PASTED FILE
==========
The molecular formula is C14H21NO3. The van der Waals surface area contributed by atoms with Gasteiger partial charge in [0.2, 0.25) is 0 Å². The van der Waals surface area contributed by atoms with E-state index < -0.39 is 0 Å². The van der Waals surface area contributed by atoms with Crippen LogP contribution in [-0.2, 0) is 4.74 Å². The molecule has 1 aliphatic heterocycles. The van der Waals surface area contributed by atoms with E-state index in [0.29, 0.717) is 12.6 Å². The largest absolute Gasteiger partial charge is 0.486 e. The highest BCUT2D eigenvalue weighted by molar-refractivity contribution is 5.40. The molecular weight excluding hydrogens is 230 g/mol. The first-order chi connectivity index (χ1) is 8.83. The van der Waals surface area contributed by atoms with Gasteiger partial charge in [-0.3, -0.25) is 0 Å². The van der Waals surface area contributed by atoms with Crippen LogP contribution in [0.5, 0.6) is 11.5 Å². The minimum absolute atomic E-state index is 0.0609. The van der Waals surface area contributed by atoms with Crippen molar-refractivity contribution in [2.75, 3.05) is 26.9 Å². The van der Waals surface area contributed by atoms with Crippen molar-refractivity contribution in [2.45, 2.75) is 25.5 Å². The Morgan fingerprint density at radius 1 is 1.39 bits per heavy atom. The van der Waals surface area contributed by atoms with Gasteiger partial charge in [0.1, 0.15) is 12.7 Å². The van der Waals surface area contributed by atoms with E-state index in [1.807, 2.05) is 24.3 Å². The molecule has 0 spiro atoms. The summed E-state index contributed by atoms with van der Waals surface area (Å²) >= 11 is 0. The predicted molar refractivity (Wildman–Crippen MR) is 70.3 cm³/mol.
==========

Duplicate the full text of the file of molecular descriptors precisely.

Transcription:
The molecular formula is C14H21NO3. The van der Waals surface area contributed by atoms with Gasteiger partial charge in [0.2, 0.25) is 0 Å². The van der Waals surface area contributed by atoms with E-state index < -0.39 is 0 Å². The van der Waals surface area contributed by atoms with Crippen LogP contribution in [-0.2, 0) is 4.74 Å². The molecule has 1 aliphatic heterocycles. The van der Waals surface area contributed by atoms with E-state index in [0.29, 0.717) is 12.6 Å². The largest absolute Gasteiger partial charge is 0.486 e. The highest BCUT2D eigenvalue weighted by molar-refractivity contribution is 5.40. The molecular weight excluding hydrogens is 230 g/mol. The first-order chi connectivity index (χ1) is 8.83. The van der Waals surface area contributed by atoms with Gasteiger partial charge in [-0.3, -0.25) is 0 Å². The van der Waals surface area contributed by atoms with Crippen LogP contribution in [0.5, 0.6) is 11.5 Å². The minimum absolute atomic E-state index is 0.0609. The van der Waals surface area contributed by atoms with Crippen molar-refractivity contribution in [2.75, 3.05) is 26.9 Å². The van der Waals surface area contributed by atoms with Crippen molar-refractivity contribution in [2.45, 2.75) is 25.5 Å². The Morgan fingerprint density at radius 1 is 1.39 bits per heavy atom. The van der Waals surface area contributed by atoms with Gasteiger partial charge in [0.1, 0.15) is 12.7 Å². The van der Waals surface area contributed by atoms with E-state index in [1.807, 2.05) is 24.3 Å². The molecule has 0 spiro atoms. The summed E-state index contributed by atoms with van der Waals surface area (Å²) >= 11 is 0. The predicted molar refractivity (Wildman–Crippen MR) is 70.3 cm³/mol.